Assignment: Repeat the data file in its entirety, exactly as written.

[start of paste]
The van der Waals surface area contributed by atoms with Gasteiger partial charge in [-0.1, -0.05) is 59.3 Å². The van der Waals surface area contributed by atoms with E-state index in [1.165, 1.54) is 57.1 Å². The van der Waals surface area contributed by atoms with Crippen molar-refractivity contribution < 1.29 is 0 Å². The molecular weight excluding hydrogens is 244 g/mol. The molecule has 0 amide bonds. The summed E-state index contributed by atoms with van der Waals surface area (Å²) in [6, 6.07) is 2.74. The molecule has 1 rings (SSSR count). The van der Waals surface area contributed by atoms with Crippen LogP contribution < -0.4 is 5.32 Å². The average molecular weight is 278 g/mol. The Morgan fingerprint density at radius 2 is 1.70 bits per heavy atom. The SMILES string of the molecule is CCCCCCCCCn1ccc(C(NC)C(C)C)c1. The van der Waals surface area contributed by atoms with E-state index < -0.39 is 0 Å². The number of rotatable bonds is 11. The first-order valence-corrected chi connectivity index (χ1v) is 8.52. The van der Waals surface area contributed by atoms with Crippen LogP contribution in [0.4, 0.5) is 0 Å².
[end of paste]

The van der Waals surface area contributed by atoms with Gasteiger partial charge in [-0.1, -0.05) is 59.3 Å². The van der Waals surface area contributed by atoms with E-state index in [1.165, 1.54) is 57.1 Å². The van der Waals surface area contributed by atoms with Crippen molar-refractivity contribution < 1.29 is 0 Å². The molecular weight excluding hydrogens is 244 g/mol. The molecule has 0 amide bonds. The summed E-state index contributed by atoms with van der Waals surface area (Å²) in [6, 6.07) is 2.74. The molecule has 1 rings (SSSR count). The van der Waals surface area contributed by atoms with Crippen LogP contribution < -0.4 is 5.32 Å². The average molecular weight is 278 g/mol. The Morgan fingerprint density at radius 2 is 1.70 bits per heavy atom. The SMILES string of the molecule is CCCCCCCCCn1ccc(C(NC)C(C)C)c1. The van der Waals surface area contributed by atoms with E-state index < -0.39 is 0 Å². The number of rotatable bonds is 11. The first-order valence-corrected chi connectivity index (χ1v) is 8.52. The van der Waals surface area contributed by atoms with Crippen LogP contribution in [0.4, 0.5) is 0 Å².